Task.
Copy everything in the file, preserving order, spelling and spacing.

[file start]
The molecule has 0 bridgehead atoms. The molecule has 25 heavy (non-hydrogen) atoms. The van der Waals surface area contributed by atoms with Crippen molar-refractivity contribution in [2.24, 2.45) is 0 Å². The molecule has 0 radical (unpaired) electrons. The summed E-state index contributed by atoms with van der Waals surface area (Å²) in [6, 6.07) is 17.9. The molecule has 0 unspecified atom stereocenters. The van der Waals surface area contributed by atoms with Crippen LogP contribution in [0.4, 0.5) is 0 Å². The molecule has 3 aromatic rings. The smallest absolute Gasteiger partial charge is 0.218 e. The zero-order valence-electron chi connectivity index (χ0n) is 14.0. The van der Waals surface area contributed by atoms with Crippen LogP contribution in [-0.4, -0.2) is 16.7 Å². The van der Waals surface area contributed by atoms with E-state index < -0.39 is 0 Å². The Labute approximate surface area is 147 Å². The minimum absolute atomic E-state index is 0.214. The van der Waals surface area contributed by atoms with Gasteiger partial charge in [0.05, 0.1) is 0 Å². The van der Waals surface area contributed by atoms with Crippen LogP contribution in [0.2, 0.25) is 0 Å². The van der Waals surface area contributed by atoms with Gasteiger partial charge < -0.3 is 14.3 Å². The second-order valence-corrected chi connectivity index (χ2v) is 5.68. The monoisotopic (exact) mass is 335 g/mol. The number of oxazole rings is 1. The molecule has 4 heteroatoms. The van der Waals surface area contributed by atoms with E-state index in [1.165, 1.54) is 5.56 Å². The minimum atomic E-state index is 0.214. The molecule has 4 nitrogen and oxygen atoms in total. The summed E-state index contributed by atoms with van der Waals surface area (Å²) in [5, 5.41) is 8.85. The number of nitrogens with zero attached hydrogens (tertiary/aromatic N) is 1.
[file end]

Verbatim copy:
The molecule has 0 bridgehead atoms. The molecule has 25 heavy (non-hydrogen) atoms. The van der Waals surface area contributed by atoms with Crippen molar-refractivity contribution in [2.24, 2.45) is 0 Å². The molecule has 0 radical (unpaired) electrons. The summed E-state index contributed by atoms with van der Waals surface area (Å²) in [6, 6.07) is 17.9. The molecule has 0 unspecified atom stereocenters. The van der Waals surface area contributed by atoms with Crippen LogP contribution in [0.4, 0.5) is 0 Å². The molecule has 3 aromatic rings. The smallest absolute Gasteiger partial charge is 0.218 e. The zero-order valence-electron chi connectivity index (χ0n) is 14.0. The van der Waals surface area contributed by atoms with Crippen LogP contribution in [-0.4, -0.2) is 16.7 Å². The van der Waals surface area contributed by atoms with E-state index < -0.39 is 0 Å². The Labute approximate surface area is 147 Å². The minimum absolute atomic E-state index is 0.214. The van der Waals surface area contributed by atoms with Gasteiger partial charge in [0.05, 0.1) is 0 Å². The van der Waals surface area contributed by atoms with Crippen LogP contribution in [0.2, 0.25) is 0 Å². The van der Waals surface area contributed by atoms with Gasteiger partial charge < -0.3 is 14.3 Å². The second-order valence-corrected chi connectivity index (χ2v) is 5.68. The monoisotopic (exact) mass is 335 g/mol. The number of oxazole rings is 1. The molecule has 4 heteroatoms. The van der Waals surface area contributed by atoms with E-state index in [1.165, 1.54) is 5.56 Å². The minimum atomic E-state index is 0.214. The molecule has 4 nitrogen and oxygen atoms in total. The summed E-state index contributed by atoms with van der Waals surface area (Å²) in [5, 5.41) is 8.85. The number of nitrogens with zero attached hydrogens (tertiary/aromatic N) is 1.